But no matter, because (a) I am not Greek and the bread doesn't have a traditional or cultural meaning to me, and (b) hello, it is a sweet, flavorful bread studded with nuts and dried fruit, then brushed with a honey-citrus glaze. I might be wrong, but I'm pretty sure a bread like that is good any time of year.
"Artos" refers to Greek celebration breads in general; Reinhart presents a few different recipes that fit under that umbrella. I chose to make "the nativity Christopsomos, with its bread-dough cross laminated on top of a round loaf." I have made artos before -- specifically, tsoureki, which I make each year at Easter -- but had never attempted Christopsomos. It is a hefty, shiny, showstopper of a loaf whose crumb -- replete with raisins, toasted walnuts and dried figs (yum) -- is even (somehow) more beautiful than its glossy golden crust. Though this bread requires a little bit of advance planning -- in the form of a poolish, which is a pre-ferment of flour, yeast and water that needs to be made at least a day in advance -- it is, regardless, quite easy to make and immensely rewarding. I mean, you pull this bread out of the oven and you just feel good about yourself. If it is or is not Christmas.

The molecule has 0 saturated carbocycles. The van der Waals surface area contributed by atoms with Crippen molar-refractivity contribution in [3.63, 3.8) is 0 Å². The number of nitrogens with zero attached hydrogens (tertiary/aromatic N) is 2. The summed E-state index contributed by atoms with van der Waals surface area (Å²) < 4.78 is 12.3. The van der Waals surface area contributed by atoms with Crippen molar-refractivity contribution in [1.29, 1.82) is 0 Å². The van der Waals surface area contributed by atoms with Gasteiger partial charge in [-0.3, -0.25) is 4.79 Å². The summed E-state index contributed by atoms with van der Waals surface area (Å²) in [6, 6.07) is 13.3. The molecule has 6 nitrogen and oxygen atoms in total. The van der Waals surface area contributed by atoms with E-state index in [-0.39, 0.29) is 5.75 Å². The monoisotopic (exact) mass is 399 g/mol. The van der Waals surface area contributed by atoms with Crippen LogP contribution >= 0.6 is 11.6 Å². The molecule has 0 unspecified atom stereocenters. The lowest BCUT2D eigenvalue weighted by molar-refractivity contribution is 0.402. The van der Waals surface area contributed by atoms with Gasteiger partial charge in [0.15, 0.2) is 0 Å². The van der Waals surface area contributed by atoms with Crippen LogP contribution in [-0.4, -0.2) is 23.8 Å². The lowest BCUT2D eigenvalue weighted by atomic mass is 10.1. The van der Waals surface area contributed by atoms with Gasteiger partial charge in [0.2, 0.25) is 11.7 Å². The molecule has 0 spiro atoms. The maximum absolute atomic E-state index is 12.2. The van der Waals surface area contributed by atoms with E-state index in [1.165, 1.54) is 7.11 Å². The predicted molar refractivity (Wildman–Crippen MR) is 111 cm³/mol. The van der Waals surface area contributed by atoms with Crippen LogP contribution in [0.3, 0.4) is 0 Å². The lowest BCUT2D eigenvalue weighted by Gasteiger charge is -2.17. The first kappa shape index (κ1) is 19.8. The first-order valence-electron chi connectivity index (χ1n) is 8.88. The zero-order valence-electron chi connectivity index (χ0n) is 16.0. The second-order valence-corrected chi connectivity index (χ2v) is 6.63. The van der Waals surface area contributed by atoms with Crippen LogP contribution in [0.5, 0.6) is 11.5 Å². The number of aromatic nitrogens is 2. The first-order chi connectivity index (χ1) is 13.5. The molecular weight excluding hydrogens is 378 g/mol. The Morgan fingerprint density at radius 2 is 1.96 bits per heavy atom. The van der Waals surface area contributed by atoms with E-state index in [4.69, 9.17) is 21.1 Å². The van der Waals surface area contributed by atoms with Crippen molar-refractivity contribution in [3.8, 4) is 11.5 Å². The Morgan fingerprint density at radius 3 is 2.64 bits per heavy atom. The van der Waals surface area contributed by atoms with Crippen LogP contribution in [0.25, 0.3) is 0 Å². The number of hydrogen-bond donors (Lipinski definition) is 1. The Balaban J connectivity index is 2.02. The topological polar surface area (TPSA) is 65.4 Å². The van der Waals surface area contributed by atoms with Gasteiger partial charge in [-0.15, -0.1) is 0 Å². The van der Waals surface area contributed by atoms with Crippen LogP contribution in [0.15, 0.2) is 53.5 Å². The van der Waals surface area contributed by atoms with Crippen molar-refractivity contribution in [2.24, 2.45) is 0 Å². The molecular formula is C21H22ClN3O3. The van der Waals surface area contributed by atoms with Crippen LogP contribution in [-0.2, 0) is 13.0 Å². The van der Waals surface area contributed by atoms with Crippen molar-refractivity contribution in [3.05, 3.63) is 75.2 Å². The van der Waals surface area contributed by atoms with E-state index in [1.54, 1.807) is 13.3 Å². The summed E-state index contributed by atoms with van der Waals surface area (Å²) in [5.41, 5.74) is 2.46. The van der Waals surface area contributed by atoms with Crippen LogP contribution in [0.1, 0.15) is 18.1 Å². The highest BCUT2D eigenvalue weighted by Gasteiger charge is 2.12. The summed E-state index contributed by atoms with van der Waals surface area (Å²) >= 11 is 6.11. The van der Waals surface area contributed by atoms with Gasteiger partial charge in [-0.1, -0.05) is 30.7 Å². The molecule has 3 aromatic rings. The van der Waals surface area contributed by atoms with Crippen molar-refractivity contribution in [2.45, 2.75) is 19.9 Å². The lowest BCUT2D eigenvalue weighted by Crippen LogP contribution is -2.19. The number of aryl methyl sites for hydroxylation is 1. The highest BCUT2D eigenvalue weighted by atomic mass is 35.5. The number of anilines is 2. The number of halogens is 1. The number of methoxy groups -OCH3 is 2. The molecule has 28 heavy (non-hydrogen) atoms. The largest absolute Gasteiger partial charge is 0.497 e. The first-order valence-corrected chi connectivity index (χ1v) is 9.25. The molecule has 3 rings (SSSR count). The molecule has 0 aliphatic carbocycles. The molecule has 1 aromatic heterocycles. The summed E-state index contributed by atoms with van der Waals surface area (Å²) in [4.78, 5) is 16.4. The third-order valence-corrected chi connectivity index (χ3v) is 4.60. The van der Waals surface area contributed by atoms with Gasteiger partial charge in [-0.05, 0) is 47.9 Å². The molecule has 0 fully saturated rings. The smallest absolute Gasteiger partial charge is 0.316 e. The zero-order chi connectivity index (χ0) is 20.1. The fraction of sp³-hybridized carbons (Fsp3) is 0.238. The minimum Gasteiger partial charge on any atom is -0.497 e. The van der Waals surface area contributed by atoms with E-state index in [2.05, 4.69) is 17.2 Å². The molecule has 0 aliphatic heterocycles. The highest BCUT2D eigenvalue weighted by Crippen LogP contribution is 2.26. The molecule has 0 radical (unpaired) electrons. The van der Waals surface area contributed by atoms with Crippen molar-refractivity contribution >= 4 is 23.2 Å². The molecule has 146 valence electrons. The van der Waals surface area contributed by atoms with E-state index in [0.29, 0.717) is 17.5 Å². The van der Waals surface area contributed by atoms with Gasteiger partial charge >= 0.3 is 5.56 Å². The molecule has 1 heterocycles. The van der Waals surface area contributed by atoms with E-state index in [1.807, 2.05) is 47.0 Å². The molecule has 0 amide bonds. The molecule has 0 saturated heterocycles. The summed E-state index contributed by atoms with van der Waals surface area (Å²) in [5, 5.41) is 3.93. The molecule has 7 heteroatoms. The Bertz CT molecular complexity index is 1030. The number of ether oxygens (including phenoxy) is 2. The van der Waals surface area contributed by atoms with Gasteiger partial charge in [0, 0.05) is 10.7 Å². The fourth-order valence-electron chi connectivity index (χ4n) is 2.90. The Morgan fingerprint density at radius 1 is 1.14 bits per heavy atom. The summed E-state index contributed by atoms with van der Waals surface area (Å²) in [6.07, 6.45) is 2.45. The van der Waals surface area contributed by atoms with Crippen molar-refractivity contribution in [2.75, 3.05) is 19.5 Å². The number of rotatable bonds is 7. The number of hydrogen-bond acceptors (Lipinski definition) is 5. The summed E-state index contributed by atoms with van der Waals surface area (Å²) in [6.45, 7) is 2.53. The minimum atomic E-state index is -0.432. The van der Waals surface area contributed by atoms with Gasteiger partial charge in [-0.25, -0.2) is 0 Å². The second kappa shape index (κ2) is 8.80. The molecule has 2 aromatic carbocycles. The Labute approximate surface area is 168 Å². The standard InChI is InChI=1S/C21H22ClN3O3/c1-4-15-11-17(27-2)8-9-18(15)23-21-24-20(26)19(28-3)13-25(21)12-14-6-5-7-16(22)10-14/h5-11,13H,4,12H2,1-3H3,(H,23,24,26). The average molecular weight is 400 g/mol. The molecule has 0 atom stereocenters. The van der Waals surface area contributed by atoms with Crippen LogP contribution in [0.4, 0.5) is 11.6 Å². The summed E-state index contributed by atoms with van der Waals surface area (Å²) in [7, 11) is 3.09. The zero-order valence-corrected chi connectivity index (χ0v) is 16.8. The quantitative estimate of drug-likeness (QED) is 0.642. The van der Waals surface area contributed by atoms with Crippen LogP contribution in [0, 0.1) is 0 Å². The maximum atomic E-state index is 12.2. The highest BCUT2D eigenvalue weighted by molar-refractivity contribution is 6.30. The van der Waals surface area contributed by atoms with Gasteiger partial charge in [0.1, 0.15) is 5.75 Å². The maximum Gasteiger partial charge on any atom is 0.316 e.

As I discovered this weekend, Christopsomos makes a heck of an addition to a Memorial Day cookout. Non-traditional, totally. But also phenomenally delicious. Lots of my fellow The Bread Baker's Apprentice colleagues seem to agree: they've been enjoying their May-baked Christopsomos toasted, with a generous spread of salted butter, or sliced, battered and re-imagined as a dried fruit- and nut-enriched French toast. The loaf is so large and there's so much bread to go around that I'm certain that I'll serve my Christopsomos both of these ways in the coming days. But for today it was just cut yourself a piece, taste and enjoy.
Then cut yourself another piece.
The Bread Baker's Apprentice challenge asks that we do not share the recipes from Reinhart's book. I implore you, in the name of all that is yeasty and carby and good, get yourself a copy, turn to page 111 and get to making your artos. Regardless of what day of the year it is, and regardless if you are or are not Greek. Trust me.